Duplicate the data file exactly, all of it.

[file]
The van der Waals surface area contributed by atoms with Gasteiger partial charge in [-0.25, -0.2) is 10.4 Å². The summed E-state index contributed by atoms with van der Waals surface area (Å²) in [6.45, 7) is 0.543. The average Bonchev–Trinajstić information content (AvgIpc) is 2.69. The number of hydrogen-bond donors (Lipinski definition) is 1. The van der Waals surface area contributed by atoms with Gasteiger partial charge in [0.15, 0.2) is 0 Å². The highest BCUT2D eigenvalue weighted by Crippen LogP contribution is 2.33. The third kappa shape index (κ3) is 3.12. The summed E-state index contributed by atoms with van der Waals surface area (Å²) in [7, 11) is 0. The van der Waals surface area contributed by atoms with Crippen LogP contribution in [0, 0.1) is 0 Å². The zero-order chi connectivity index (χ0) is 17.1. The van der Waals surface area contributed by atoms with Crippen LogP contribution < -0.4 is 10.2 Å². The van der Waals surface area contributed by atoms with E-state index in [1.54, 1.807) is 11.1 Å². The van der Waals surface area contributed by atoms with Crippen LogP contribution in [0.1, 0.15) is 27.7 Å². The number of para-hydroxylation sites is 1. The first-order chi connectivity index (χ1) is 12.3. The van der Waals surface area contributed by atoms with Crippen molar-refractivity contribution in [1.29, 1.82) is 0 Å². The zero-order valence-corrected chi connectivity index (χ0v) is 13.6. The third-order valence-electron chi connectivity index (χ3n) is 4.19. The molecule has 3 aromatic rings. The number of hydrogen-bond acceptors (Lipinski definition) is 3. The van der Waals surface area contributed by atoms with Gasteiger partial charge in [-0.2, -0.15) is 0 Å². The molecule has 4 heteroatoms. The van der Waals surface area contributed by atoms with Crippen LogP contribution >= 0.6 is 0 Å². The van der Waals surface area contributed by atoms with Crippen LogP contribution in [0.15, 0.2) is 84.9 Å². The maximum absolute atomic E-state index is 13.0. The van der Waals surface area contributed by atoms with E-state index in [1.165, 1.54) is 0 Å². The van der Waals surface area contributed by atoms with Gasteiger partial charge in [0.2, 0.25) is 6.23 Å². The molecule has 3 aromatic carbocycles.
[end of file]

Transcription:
The van der Waals surface area contributed by atoms with Gasteiger partial charge in [-0.25, -0.2) is 10.4 Å². The summed E-state index contributed by atoms with van der Waals surface area (Å²) in [6.45, 7) is 0.543. The average Bonchev–Trinajstić information content (AvgIpc) is 2.69. The number of hydrogen-bond donors (Lipinski definition) is 1. The van der Waals surface area contributed by atoms with Gasteiger partial charge in [0.15, 0.2) is 0 Å². The highest BCUT2D eigenvalue weighted by Crippen LogP contribution is 2.33. The third kappa shape index (κ3) is 3.12. The summed E-state index contributed by atoms with van der Waals surface area (Å²) in [7, 11) is 0. The van der Waals surface area contributed by atoms with Crippen LogP contribution in [0, 0.1) is 0 Å². The zero-order chi connectivity index (χ0) is 17.1. The van der Waals surface area contributed by atoms with Crippen LogP contribution < -0.4 is 10.2 Å². The van der Waals surface area contributed by atoms with E-state index in [1.54, 1.807) is 11.1 Å². The van der Waals surface area contributed by atoms with Crippen LogP contribution in [0.1, 0.15) is 27.7 Å². The number of para-hydroxylation sites is 1. The first-order chi connectivity index (χ1) is 12.3. The van der Waals surface area contributed by atoms with Crippen molar-refractivity contribution in [1.29, 1.82) is 0 Å². The zero-order valence-corrected chi connectivity index (χ0v) is 13.6. The third-order valence-electron chi connectivity index (χ3n) is 4.19. The molecule has 3 aromatic rings. The number of hydrogen-bond acceptors (Lipinski definition) is 3. The van der Waals surface area contributed by atoms with Gasteiger partial charge in [-0.2, -0.15) is 0 Å². The molecule has 4 heteroatoms. The van der Waals surface area contributed by atoms with Crippen LogP contribution >= 0.6 is 0 Å². The van der Waals surface area contributed by atoms with Crippen LogP contribution in [0.15, 0.2) is 84.9 Å². The maximum absolute atomic E-state index is 13.0. The van der Waals surface area contributed by atoms with E-state index in [1.165, 1.54) is 0 Å². The van der Waals surface area contributed by atoms with Gasteiger partial charge in [0.2, 0.25) is 6.23 Å². The molecule has 3 aromatic carbocycles.